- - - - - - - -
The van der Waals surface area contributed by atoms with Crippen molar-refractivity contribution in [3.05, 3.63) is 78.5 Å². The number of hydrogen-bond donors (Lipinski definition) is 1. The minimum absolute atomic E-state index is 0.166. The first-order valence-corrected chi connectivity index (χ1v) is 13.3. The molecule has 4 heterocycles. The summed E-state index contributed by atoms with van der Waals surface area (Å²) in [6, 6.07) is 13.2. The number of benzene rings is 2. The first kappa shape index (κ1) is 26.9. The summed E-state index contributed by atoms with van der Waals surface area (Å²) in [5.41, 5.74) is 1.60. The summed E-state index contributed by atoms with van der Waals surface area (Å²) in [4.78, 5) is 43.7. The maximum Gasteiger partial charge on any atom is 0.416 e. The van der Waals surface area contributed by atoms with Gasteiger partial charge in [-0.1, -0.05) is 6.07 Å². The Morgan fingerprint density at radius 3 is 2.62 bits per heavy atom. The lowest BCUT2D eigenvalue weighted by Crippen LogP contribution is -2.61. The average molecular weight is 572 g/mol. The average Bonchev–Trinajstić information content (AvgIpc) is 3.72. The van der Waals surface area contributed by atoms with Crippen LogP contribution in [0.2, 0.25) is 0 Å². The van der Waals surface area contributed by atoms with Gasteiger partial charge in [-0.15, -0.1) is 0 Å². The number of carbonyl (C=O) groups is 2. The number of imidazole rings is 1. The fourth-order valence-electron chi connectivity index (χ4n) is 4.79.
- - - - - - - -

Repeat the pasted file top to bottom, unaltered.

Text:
The van der Waals surface area contributed by atoms with Crippen molar-refractivity contribution in [3.05, 3.63) is 78.5 Å². The number of hydrogen-bond donors (Lipinski definition) is 1. The minimum absolute atomic E-state index is 0.166. The first-order valence-corrected chi connectivity index (χ1v) is 13.3. The molecule has 4 heterocycles. The summed E-state index contributed by atoms with van der Waals surface area (Å²) in [6, 6.07) is 13.2. The number of benzene rings is 2. The first kappa shape index (κ1) is 26.9. The summed E-state index contributed by atoms with van der Waals surface area (Å²) in [5.41, 5.74) is 1.60. The summed E-state index contributed by atoms with van der Waals surface area (Å²) in [4.78, 5) is 43.7. The maximum Gasteiger partial charge on any atom is 0.416 e. The van der Waals surface area contributed by atoms with Gasteiger partial charge in [-0.1, -0.05) is 6.07 Å². The Morgan fingerprint density at radius 3 is 2.62 bits per heavy atom. The lowest BCUT2D eigenvalue weighted by Crippen LogP contribution is -2.61. The average molecular weight is 572 g/mol. The average Bonchev–Trinajstić information content (AvgIpc) is 3.72. The van der Waals surface area contributed by atoms with Crippen LogP contribution in [0.2, 0.25) is 0 Å². The van der Waals surface area contributed by atoms with Gasteiger partial charge in [-0.15, -0.1) is 0 Å². The number of carbonyl (C=O) groups is 2. The number of imidazole rings is 1. The fourth-order valence-electron chi connectivity index (χ4n) is 4.79.